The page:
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Jacques de Larosière, the Reformer

Restoring global cooperation between EU nations on financial reform.

With a career that includes stints as head of the International Monetary Fund and the Bank of France, Jacques de Larosière knows what goes on inside international financial markets. So it came as no surprise that he was asked to lead a panel of experts tasked with recommending sweeping changes to financial supervision in the European Union. De Larosière’s February report calls for the creation of a new supervisory body, the European Systemic Risk Council, as well as greater coordination between nations, a theme that is at the core of EU reforms expected to be approved in June. De Larosière spoke with Institutional Investor Senior Editor Jo Wrighton last month in Paris.

1 Institutional Investor: How urgent is financial reform?

De Larosière: We need to act with speed and determination to restore confidence. There are too many rules, too many exemptions and too many different interpretations of EU rules. That tempts financial institutions to move to countries where regulations are more lax, and leads to protectionism as countries harden national rules to keep their institutions at home. Changes have to be made in less than a year or two, and they have to be applied systematically — not just in Europe but around the world. Countries like the U.S. and the U.K. have the most to lose. If they allow the fragmentation of the system to grow into more protectionism, they would be hit first, as capital would flow, or stay, elsewhere.

2 Should there be a single European bank regulator?

It seems more practical and acceptable to members of the EU that national authorities supervise the financial system. But we make it clear in our report that more coordination is needed, including the creation of colleges of supervisors for cross-border institutions, as well as the granting of more powers to the existing EU supervisory committees. The IMF should also be charged with checking that national supervisors do a good job enforcing the rules. Financial assessment programs exist within the IMF, but they are optional.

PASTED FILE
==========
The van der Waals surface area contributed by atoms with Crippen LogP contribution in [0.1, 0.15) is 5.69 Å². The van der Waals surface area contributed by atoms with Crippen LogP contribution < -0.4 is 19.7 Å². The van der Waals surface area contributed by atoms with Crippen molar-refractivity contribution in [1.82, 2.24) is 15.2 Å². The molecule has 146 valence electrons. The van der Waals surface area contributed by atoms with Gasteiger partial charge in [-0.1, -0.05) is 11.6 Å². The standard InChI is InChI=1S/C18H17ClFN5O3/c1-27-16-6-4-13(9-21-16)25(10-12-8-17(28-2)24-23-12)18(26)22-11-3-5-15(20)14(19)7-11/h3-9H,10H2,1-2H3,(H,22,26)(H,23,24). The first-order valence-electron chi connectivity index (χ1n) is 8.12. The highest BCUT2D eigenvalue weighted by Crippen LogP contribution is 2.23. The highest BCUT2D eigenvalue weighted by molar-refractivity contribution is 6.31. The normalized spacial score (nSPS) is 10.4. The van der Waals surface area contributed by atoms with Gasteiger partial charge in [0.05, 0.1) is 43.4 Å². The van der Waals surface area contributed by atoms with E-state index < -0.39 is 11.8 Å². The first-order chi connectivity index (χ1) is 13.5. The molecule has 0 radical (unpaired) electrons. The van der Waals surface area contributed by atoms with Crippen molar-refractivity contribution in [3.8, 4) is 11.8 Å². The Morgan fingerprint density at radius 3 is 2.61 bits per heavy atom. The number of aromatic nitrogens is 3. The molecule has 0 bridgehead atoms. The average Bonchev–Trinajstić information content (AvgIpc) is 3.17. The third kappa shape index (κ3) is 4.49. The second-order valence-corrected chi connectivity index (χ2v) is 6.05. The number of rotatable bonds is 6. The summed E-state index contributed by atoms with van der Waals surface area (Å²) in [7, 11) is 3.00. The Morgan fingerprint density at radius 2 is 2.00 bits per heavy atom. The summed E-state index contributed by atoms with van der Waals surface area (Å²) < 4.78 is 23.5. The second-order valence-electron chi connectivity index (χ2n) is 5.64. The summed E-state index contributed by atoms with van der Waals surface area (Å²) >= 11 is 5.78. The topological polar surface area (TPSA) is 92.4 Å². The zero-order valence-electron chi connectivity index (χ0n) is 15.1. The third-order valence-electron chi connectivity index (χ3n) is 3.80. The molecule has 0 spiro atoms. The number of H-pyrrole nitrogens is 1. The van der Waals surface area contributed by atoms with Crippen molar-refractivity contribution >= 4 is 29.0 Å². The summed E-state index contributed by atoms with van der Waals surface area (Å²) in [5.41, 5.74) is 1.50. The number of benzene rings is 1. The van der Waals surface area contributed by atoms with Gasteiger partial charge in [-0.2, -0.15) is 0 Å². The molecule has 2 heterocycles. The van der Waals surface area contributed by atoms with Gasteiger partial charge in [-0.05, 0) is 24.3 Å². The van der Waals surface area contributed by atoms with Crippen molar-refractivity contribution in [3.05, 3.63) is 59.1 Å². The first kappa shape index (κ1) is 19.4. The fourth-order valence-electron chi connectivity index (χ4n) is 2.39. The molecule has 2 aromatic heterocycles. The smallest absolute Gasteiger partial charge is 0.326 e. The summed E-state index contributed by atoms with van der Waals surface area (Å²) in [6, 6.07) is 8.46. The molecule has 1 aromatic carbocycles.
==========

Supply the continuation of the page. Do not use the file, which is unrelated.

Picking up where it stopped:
3 What about the risks of nationalism and protectionism in regulatory and economic policy?

The government rescue of some banks compounds the dangers of nationalism because it distorts competition. When a bank with subsidiaries abroad gets into trouble, that bank often ring-fences its liquidity in its home country — another form of nationalism. That lack of consistent crisis management must be acted upon. If governments want to prevent the distortion of competition that stems from massive public aid, the state should oblige those institutions to sell some of their businesses to reimburse some state aid.

4 Should there be different rules for high-risk investment banking activities?

Institutions that engage heavily in proprietary trading should be more closely monitored. Conventional wisdom was that investment banks traded at their own risk and were subject to thinner capital requirements. Experience has shown that these investment banks had little capital in front of large trading books and were under weak supervision. These banks, and the hedge funds they own, must be subject to stricter, not lighter, capital requirements.

5 How can the IMF help stabilize developing countries?

Net capital flows into emerging countries globally have declined sharply, from $900 billion in 2007 to $460 billion in 2008, and this year the Institute of International Finance expects the figure to be about $160 billion. It’s important for the IMF to help these countries. I would like to see it with much more money, up to $1 trillion, that it would get from countries with significant reserves. But that means the fund would have to treat lending countries such as China in a manner consistent with their economic power by reviewing their quotas. China’s share of the fund is very small at present.